Washakie and Mormonism

Washakie was a friend of Brigham Young and expressed sadness at the fighting his people had often done with the Utes. It was not until after 1880, after Young’s death, that Washakie became a member of The Church of Jesus Christ of Latter-day Saints. He was baptized on 25 September, 1880 by Amos R. Wright. About 300 other Shoshone joined the church at this point.

Washakie and Episcopalism

In 1883, the Episcopal Church assigned John Roberts to minister to the Shoshone and Arapahos on the Wind River Reservation. The following year, Roberts established a boarding school to teach mostly native American boys, and served for the next four years as its principal. Roberts also established several churches on the reservation, as well as within his designated 150 mile radius. Although the chief’s son was killed by a white men in 1885 during a dispute over alcohol, which purportedly led Washakie to vow revenge against whites, Roberts purportedly earned the Chief’s respect by offering his own life in exchange. Furthermore, Roberts learned Shoshone customs, beliefs and language, and translated the Bible into Shoshone (and Arapahoe). Circa 1888, Washakie helped Roberts establish a boarding school where Shoshone girls from distant villages could learn traditional crafts and language, by donating 160 acres near Trout Creek, which many considered sacred ground.

Chief Washakie chose Episcopalism as his faith, was baptized again in 1897, and ultimately buried in a service officiated by his friend Rev. Roberts, on February 22, 1900. Congress reaffirmed the church’s ownership of the school in 1909, when it deactivated the fort named after Chief Washakie. Although the school closed circa 1945, many of the historic girls’s school buildings survive today.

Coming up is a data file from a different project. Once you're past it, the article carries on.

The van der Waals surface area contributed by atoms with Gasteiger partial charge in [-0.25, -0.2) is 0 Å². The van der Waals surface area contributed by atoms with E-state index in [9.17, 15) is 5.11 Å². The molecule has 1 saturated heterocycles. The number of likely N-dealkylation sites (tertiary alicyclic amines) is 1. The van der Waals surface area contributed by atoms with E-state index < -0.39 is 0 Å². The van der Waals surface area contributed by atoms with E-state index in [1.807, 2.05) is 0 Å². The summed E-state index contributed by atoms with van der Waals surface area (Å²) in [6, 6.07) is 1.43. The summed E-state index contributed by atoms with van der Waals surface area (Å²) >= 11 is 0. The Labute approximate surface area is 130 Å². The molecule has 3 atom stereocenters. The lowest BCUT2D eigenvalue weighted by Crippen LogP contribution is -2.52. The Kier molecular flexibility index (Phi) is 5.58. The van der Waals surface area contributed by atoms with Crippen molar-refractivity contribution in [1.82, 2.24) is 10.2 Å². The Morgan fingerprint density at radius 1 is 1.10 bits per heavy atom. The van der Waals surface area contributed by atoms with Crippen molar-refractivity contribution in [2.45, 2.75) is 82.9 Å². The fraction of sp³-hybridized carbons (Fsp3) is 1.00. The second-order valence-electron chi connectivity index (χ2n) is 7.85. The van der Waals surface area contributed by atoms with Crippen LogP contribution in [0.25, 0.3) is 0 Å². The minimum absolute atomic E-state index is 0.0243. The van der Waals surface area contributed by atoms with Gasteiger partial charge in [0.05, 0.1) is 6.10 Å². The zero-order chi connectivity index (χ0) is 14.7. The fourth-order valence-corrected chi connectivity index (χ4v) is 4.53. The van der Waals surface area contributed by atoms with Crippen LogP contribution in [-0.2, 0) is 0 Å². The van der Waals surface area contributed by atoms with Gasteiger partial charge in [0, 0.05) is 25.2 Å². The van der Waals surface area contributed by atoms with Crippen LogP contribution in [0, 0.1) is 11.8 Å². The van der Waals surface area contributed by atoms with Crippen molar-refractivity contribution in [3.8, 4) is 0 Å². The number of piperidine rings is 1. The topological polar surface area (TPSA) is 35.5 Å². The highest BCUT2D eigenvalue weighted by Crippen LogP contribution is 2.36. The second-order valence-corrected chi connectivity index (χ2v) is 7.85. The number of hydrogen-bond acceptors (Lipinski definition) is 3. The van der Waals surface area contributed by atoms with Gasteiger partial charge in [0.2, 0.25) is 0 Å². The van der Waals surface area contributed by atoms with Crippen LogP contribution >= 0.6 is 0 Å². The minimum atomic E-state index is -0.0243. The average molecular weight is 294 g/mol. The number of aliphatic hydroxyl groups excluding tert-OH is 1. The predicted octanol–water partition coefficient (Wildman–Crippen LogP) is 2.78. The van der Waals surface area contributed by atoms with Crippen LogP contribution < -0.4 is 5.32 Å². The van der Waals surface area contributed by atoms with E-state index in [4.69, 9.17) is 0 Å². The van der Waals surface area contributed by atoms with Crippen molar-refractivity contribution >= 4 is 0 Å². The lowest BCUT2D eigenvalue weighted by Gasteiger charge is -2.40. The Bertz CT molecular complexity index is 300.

Recognition

His prowess in battle, his efforts for peace, and his commitment to his people’s welfare made him one of the most respected leaders in Native American history. In 1878 a U.S. army outpost located on the reservation was renamed Fort Washakie, which was the only U.S military outpost to be named after a Native American. Upon his death in 1900, he became the only known Native American to be given a full military funeral.

Washakie County, Wyoming was named for him. In 2000, the state of Wyoming donated a bronze statue of Washakie to the National Statuary Hall Collection. There is also a statue of Chief Washakie in downtown Casper, Wyoming. The dining hall at the University of Wyoming is also named after him. The current ghost town of Washakie, Utah was also named after him.

During World War II, a 422-foot (129 m) Liberty Ship built in Portland, Oregon, in 1942, SS Chief Washakie, was named in his honor. USS Washakie, a United States Navy harbor tug in service from 1944 to 1946 and from 1953 to 1975, also was named for him.

Washakie was a hide painter. An epic 1880 painted elk hide at the Glenbow-Alberta Institute is attributed to him. The hide painting portrays the Sun Dance.

Chief Washakie Foundation

The Chief Washakie Foundation was founded in 2004. It supports educational programs and research into the history and cultural traditions of the Shoshone and Arapaho of Central Wyoming and advocates for Native American education. As of April 2013 Washakie’s great-great grandson James Trosper serves as Chair and Executive Director.

Source: wikipedia